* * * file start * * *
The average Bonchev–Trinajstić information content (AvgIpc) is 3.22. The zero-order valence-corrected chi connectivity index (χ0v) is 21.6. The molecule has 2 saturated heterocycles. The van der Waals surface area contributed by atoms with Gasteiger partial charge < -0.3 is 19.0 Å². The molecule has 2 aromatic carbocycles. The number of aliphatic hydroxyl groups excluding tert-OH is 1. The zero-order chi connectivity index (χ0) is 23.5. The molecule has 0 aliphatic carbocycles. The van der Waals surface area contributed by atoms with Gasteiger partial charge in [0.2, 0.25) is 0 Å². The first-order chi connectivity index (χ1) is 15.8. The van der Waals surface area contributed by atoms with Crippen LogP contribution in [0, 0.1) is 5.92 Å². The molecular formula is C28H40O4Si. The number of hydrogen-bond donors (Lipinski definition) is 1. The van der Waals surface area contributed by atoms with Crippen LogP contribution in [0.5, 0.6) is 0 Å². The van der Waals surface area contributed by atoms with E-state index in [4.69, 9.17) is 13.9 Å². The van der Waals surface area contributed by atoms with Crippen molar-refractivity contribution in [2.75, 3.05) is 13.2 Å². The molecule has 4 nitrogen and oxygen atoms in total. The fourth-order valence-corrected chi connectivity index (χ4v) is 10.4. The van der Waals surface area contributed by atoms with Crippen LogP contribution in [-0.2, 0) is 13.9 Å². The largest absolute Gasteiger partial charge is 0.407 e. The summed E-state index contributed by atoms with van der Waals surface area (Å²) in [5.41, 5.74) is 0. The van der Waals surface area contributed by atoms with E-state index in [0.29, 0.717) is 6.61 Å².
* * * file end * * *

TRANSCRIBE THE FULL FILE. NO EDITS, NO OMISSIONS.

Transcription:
The average Bonchev–Trinajstić information content (AvgIpc) is 3.22. The zero-order valence-corrected chi connectivity index (χ0v) is 21.6. The molecule has 2 saturated heterocycles. The van der Waals surface area contributed by atoms with Gasteiger partial charge < -0.3 is 19.0 Å². The molecule has 2 aromatic carbocycles. The number of aliphatic hydroxyl groups excluding tert-OH is 1. The zero-order chi connectivity index (χ0) is 23.5. The molecule has 0 aliphatic carbocycles. The van der Waals surface area contributed by atoms with Gasteiger partial charge in [0.2, 0.25) is 0 Å². The first-order chi connectivity index (χ1) is 15.8. The van der Waals surface area contributed by atoms with Crippen LogP contribution in [0, 0.1) is 5.92 Å². The molecular formula is C28H40O4Si. The number of hydrogen-bond donors (Lipinski definition) is 1. The van der Waals surface area contributed by atoms with Crippen LogP contribution in [0.5, 0.6) is 0 Å². The van der Waals surface area contributed by atoms with E-state index in [4.69, 9.17) is 13.9 Å². The van der Waals surface area contributed by atoms with Crippen molar-refractivity contribution in [2.75, 3.05) is 13.2 Å². The molecule has 4 nitrogen and oxygen atoms in total. The fourth-order valence-corrected chi connectivity index (χ4v) is 10.4. The van der Waals surface area contributed by atoms with Crippen LogP contribution in [-0.2, 0) is 13.9 Å². The largest absolute Gasteiger partial charge is 0.407 e. The summed E-state index contributed by atoms with van der Waals surface area (Å²) in [5.41, 5.74) is 0. The van der Waals surface area contributed by atoms with E-state index in [0.29, 0.717) is 6.61 Å².